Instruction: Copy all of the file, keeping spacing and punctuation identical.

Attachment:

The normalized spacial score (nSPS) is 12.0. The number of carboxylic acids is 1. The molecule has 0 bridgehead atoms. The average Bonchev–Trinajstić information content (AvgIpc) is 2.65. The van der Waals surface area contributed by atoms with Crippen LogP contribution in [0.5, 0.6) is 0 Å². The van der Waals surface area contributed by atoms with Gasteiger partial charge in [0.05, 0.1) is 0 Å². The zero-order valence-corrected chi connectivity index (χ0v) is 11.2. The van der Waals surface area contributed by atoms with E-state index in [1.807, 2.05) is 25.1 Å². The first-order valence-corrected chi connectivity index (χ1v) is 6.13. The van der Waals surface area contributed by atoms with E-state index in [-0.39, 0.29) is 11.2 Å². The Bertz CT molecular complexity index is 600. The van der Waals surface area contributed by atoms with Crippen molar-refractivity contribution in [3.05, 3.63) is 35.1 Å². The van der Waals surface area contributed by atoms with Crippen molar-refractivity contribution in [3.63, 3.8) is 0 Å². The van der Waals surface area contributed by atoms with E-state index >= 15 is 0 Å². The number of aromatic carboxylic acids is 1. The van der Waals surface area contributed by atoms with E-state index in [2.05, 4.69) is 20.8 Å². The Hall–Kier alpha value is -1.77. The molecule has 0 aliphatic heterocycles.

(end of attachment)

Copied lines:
The normalized spacial score (nSPS) is 12.0. The number of carboxylic acids is 1. The molecule has 0 bridgehead atoms. The average Bonchev–Trinajstić information content (AvgIpc) is 2.65. The van der Waals surface area contributed by atoms with Crippen LogP contribution in [0.5, 0.6) is 0 Å². The van der Waals surface area contributed by atoms with Gasteiger partial charge in [0.05, 0.1) is 0 Å². The zero-order valence-corrected chi connectivity index (χ0v) is 11.2. The van der Waals surface area contributed by atoms with E-state index in [1.807, 2.05) is 25.1 Å². The first-order valence-corrected chi connectivity index (χ1v) is 6.13. The van der Waals surface area contributed by atoms with E-state index in [-0.39, 0.29) is 11.2 Å². The Bertz CT molecular complexity index is 600. The van der Waals surface area contributed by atoms with Crippen molar-refractivity contribution in [3.05, 3.63) is 35.1 Å². The van der Waals surface area contributed by atoms with Crippen molar-refractivity contribution in [3.63, 3.8) is 0 Å². The van der Waals surface area contributed by atoms with E-state index >= 15 is 0 Å². The number of aromatic carboxylic acids is 1. The van der Waals surface area contributed by atoms with E-state index in [2.05, 4.69) is 20.8 Å². The Hall–Kier alpha value is -1.77. The molecule has 0 aliphatic heterocycles.